Author and playwright Gary Morgenstein is back for the seventh-inning stretch – his acclaimed first novel in “The Dark Depths” trilogy, A Mound Over Hell, introduced us to the bleak world at the end of the 21st century, after a war against an extremist Islamic regime resulted in the defeat of the western world, clawing itself out from the ruins under the auspices of The Family, the de-facto government of what was the United States, where pretty much everything enjoyable is illegal, and baseball struggles to remain relevant. The devastating events at the end of the story appear to renew the interest in baseball – and the patriotism it invokes.
Now in his second installment, A Fastball for Freedom, we are taken to a wider view of the status of the world. Former baseball historian Puppy Nedick is on the run after he and his friends are branded as traitors, and he escapes with his ex-wife Annette to what is now the Caliphate of England to try and prevent another devastating war but are taken prisoner. The British people, referred to as Crusaders, seems accepting of their subservience to the Grand Mufti, but are looking to latch on to something, anything, to cheer about again, while the Grand Mufti and the Imams are convinced by military leader Colonel Ali Basa to use Puppy to demonstrate the dominance of their regime over the Crusaders. And baseball might fit within both Puppy’s and Basa’s agendas.
Meanwhile Zelda Jones escapes and finds herself, with newborn Diego Jr. in tow, in and around Boston, even at one point in the shadow of the new construction of Fenway Park.
The Family, reeling from the death of Grandma and under the control of former Fist Cousin and now Grandpa Albert, has pushed forward with the rebuilding of baseball stadiums and bringing back baseball, mostly under the direction of Third Cousin Elias Kenuda. Elias is also working to adopt his orphan ward Clary – but behind Clary are dark secrets that could rip the Family apart.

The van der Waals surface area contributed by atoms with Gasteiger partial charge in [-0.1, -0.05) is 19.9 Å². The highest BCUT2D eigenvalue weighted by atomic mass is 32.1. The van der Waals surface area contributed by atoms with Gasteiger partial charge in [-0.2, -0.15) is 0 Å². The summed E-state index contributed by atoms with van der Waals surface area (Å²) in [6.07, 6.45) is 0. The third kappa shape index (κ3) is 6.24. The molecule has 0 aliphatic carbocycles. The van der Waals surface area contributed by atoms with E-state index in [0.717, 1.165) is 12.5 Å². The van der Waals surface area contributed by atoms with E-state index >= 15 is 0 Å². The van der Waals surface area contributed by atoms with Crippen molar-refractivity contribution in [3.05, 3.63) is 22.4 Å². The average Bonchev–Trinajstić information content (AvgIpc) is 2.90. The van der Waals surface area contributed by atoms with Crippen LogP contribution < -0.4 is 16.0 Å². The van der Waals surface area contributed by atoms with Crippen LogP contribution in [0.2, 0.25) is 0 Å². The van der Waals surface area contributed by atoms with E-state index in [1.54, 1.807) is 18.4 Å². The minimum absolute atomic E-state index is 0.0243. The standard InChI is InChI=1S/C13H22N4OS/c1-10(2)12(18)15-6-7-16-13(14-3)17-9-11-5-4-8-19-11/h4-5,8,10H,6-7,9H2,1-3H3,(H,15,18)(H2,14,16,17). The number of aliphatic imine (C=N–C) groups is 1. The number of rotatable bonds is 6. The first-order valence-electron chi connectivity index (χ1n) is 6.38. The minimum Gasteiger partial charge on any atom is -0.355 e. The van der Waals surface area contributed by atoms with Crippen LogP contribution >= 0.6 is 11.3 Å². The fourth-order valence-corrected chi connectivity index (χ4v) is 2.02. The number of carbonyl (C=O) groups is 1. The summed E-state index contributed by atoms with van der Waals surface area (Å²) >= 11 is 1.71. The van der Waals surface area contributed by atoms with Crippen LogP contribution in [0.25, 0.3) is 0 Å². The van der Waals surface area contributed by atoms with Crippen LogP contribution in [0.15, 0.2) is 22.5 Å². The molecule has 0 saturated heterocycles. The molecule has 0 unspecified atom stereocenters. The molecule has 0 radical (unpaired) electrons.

Morgenstein continues his vivid worldbuilding established in the first novel. Throughout the story we get more ideas of what life is like under the Family, the encouragement to find love, commit to your work, etc. – with failure likely resulting in being sent to a Disappointment Village. Even with the presence of a government, there are still areas of anarchy. And we start to see more about the robots – how they think of themselves, their role in society, and how the Facebots – the previously banned robots who most resemble and are almost indistinguishable from humans – may figure into the future of the story.
Interestingly, baseball takes mostly a back seat until later in the story. We get a glimpse of the nearly complete new Fenway Park and the remnants of Red Sox Nation, and how the Family is working to rebuild the stadiums, but the game itself comes later. Baseball still represents the hope of the American people, and the spark that might ignite all of Europe.
Instead, we are seeing the bigger picture and its push forward in the ultimate story, avoiding the “middle of the trilogy” problem of just being a bridge between the beginning and end.
And throughout, there is a constant fear about what might become of our protagonists, existing in a world where you can be executed at any time simply because you are who you are. And it feels like that could happen at any time.
It also forms a precautionary tale, like a good post-apocalyptic tale should…we see a world where extremism in either direction can present as a dominant power, even when it is not necessarily the majority view of those it supposedly represents.
A Fastball for Freedom comes out this Thursday, March 25th, from BHC Press. Interested in Gary Morgenstein’s other works? Tomorrow his eight-episode scripted series Joyland, co-created and co-written with Russell Friedman, will debut on YouTube, set in the tumultuous 1960s when former New York Knicks player Marty Dent brings a basketball team to Brooklyn as part of the new American Basketball Association to help bolster the city. And later this year his latest play will premiere, A Black and White Cookie, a humorous look at racial harmony when a gruff African American man is forced to close his East Village business of 30 years and retire to Florida when he is hit with a rent increase but is instead convinced to fight his landlord by a 1960s eccentric Jewish radical. He is also the author of the stage dramas Saving Stan, A Tomato Can’t Grow in the Bronx, and the off-Broadway sci-fi rock musical The Anthem.